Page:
Norway’s Prime Minister makes the case for lifelong learning
Lifelong learning is a right not a privilege, Norwegian Prime Minister Erna Solberg told delegates at a key international conference this week.
Speaking at the International Council for Open and Distance Education (ICDE) Lillehammer Lifelong Learning Summit, she set out an ambitious vision for lifelong learning, based on the notion of lifelong learning as a human right. Flexible learning solutions were needed to facilitate lifelong learning for all, she said, and were essential to the development of inclusive and sustainable societies.
'We cannot accept that people become outdated,’ Ms Solberg explained. ‘Continuous education is important in a time of major changes in the way we work. Many people will have changed jobs and even careers as a result of digitalisation in society. Both in order to keep the competitive edge and to prevent anyone from being excluded from work life, it is important to succeed in lifelong learning.’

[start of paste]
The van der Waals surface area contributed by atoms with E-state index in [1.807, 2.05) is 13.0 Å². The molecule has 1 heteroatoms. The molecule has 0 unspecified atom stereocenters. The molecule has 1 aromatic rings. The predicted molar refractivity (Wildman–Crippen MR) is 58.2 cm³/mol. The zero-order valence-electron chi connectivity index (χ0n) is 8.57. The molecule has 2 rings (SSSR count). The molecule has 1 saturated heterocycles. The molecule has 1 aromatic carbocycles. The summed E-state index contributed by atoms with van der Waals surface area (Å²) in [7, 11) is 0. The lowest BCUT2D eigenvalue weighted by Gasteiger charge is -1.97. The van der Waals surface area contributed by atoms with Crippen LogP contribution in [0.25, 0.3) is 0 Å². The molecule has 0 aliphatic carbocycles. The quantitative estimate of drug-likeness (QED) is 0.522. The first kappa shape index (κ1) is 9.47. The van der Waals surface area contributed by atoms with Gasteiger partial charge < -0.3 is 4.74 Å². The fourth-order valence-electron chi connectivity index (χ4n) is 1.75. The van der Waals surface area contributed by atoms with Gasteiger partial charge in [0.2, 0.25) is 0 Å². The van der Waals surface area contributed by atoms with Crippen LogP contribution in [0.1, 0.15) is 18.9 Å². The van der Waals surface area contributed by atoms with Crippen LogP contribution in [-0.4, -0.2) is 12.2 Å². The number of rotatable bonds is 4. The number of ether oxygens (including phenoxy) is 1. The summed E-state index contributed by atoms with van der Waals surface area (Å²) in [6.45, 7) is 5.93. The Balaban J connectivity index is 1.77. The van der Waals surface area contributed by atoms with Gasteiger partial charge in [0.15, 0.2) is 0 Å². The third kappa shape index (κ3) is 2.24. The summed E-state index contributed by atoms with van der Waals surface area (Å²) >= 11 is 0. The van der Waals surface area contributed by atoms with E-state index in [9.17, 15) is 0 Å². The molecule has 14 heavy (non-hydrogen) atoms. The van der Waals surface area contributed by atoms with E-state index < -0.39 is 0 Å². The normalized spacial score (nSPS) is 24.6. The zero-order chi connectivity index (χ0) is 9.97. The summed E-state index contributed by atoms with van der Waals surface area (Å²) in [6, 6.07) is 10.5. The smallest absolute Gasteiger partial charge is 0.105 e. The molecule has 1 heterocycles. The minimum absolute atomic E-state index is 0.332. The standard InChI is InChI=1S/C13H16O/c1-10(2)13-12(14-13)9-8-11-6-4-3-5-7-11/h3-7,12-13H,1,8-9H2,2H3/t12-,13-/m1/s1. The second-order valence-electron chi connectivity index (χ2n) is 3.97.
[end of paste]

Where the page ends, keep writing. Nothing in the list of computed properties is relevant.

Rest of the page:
Norway is one of the lead countries in delivering the Education 2030 Agenda, and is a long-time supporter of both UNESCO’s and UIL’s work on lifelong learning.
‘Norway’s support for this agenda is hugely important and is one of the mainstays of UIL’s work,’ said UIL Director David Atchoarena, who was also a keynote speaker at the event. ‘It is encouraging therefore to see the Prime Minister setting out such a bold and farsighted vision for lifelong learning in her country.
‘As I said in my presentation, lifelong learning is a tool not only for ensuring education for all, but also for ending hunger, establishing gender equality and meeting the other Sustainable Development Goals. But, of course, none of that will be possible without the high-level political support of Member States, and I am delighted that Norway is again taking the lead in this respect.’